Tony Parker and the San Antonio Spurs might make it to the Western Conference Finals based on health alone.
When it comes to the NBA playoffs, there’s no denying that the second round has been entertaining. Games have gone down to the wire, series have gone back and forth and a number of stars have shined along the way.
The problem with 2013 is that despite the high level of excitement, fans could’ve had the opportunity to see it on a much grander scale.
Organizations have been ravaged with injuries. Few teams, if any, have been exempt, and while the Eastern Conference has missed stars such as Derrick Rose, Rajon Rondo and Danny Granger, it’s the teams out west that are scrambling for supremacy.
Unlike the East, the Western Conference has no clear-cut team to beat. Western teams are battling in Royal Rumble fashion, and it just might play out that the healthiest team ends up being the last one standing.
In Round 1, we saw the Los Angeles Lakers enter the playoffs as arguably the most short-handed team in the league. They were without Kobe Bryant for the year, Metta World Peace and Steve Nash were returning from injuries and Dwight Howard was likely less than 100 percent, as he had been all year.
The Los Angeles Clippers also fell in the first round, as Blake Griffin was held to just 13 points, eight rebounds and 34 minutes in Games 5 and 6 combined.
Westbrook/KOBE/Blake Griffin. Injury and prevention are the KEY to winning a championship!!— Dr. Robert Klapper (@DrRobertKlapper) May 14, 2013
The other two teams to fall in their opening matchups, the Houston Rockets and Denver Nuggets, were hit hard from the start. Jeremy Lin was a virtual non-factor because of a chest injury, while Danilo Gallinari missed the entire series with a torn ACL.
Injuries doomed those four squads, leaving four more to fight for an NBA championship.
Not all those who made it to the second round, however, made it without first feeling the bite of the malevolent injury bug. The Golden State Warriors lost David Lee in Game 1 against the Nuggets—his first career playoff game—and he has yet to have an impact in the three contests he’s seen minutes in since.
Stephen Curry has also been a question mark, as his consistently worrisome ankle has come into play in the second round.
Then, of course, there’s Russell Westbrook. The Oklahoma City Thunder have been hurting without their lightning quick, freakishly athletic superstar point guard running the offense, and they now find themselves climbing uphill against a very good Memphis Grizzlies team.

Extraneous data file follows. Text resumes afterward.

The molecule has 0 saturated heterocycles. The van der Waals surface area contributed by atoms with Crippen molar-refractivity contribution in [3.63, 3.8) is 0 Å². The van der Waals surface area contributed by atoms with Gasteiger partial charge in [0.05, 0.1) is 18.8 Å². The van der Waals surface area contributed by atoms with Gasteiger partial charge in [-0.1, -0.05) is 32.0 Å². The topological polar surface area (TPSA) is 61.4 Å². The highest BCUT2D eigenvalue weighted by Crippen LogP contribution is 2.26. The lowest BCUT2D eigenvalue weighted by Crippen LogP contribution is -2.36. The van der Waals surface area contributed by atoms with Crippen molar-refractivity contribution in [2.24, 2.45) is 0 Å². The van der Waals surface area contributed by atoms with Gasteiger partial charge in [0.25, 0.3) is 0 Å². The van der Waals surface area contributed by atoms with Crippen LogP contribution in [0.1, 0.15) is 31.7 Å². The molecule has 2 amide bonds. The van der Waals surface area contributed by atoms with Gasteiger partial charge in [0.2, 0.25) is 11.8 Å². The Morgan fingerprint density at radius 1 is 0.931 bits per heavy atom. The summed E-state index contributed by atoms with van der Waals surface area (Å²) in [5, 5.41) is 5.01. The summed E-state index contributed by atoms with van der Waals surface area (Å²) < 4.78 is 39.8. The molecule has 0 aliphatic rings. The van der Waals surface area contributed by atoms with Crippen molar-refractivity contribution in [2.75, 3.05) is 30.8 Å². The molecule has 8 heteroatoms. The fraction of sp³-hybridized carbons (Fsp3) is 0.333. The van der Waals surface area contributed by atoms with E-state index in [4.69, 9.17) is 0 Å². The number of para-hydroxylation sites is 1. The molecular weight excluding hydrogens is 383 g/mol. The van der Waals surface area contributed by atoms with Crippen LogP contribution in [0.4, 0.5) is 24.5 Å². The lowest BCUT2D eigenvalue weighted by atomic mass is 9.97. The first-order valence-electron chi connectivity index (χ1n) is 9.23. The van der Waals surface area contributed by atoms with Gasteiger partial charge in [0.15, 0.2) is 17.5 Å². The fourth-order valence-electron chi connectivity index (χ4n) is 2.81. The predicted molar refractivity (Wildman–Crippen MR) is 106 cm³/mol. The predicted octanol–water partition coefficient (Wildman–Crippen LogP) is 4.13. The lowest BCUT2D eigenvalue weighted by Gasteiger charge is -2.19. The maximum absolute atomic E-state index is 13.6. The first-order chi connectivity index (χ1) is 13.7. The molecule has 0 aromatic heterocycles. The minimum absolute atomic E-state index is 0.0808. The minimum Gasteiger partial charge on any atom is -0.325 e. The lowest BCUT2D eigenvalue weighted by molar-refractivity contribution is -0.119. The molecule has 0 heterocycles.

Speaking of the Grizzlies, they are one of the few lucky ones more than halfway through the second round. Their physical defense has stymied the offensive attacks of the Clippers and the Thunder, and their ability to stay healthy has landed them a comfortable lead against the conference’s No. 1 challenge.
Ironically enough, the San Antonio Spurs, with the oldest core group in Round 2, have gotten through the postseason relatively unscathed. The ankle injury to Tiago Splitter is certainly noteworthy, as the big man recorded a PER of 18.72 during the regular season, but his absence didn’t stop the team from sweeping the hobbled Lakers.
Manu Ginobili and Tony Parker entered the postseason as X-Factors because of their own injuries, but they’ve proven to be reliable, which in a twist of fate has made them arguably the healthiest team out West.
Tony Parker did some pre-game stretches for his left calf. Had a look of discomfort on his face. Let's see how freely he can play— J.A. Adande (@jadande) May 15, 2013
Tony Parker seems rejuvenated orchestrating the @spurs 74-65 lead late in the 3rd. TP has 18 points and 9 dimes. Barnes has 19.— NBA (@NBA) May 15, 2013
None of this is to guarantee that the Spurs and Grizzlies meet in the Conference Finals, but it is to say that the Thunder and Warriors are going to need a bit of luck on their sides, as Memphis and San Antonio have emerged as the healthy favorites to advance.
In times like these, we can ask ourselves: Is there such thing as a lucky NBA team? In most playoff scenarios, the answer is no. A seven-game series is designed to weed out subpar competition, and the best team usually prevails—whether it be on talent, coaching or the sheer advantage of playing at home.
This year, however, is different, as the team that prevails from the Western Conference will be the one to escape a decimated pool of competition.
Don’t discredit any win at this point. These are talented teams, and there’s a reason we’re still talking about them at this juncture. That being said, understand that this is a bizarre year for the NBA and its fans, and things might have looked vastly different if we had been fortunate enough to see healthy units do battle out West.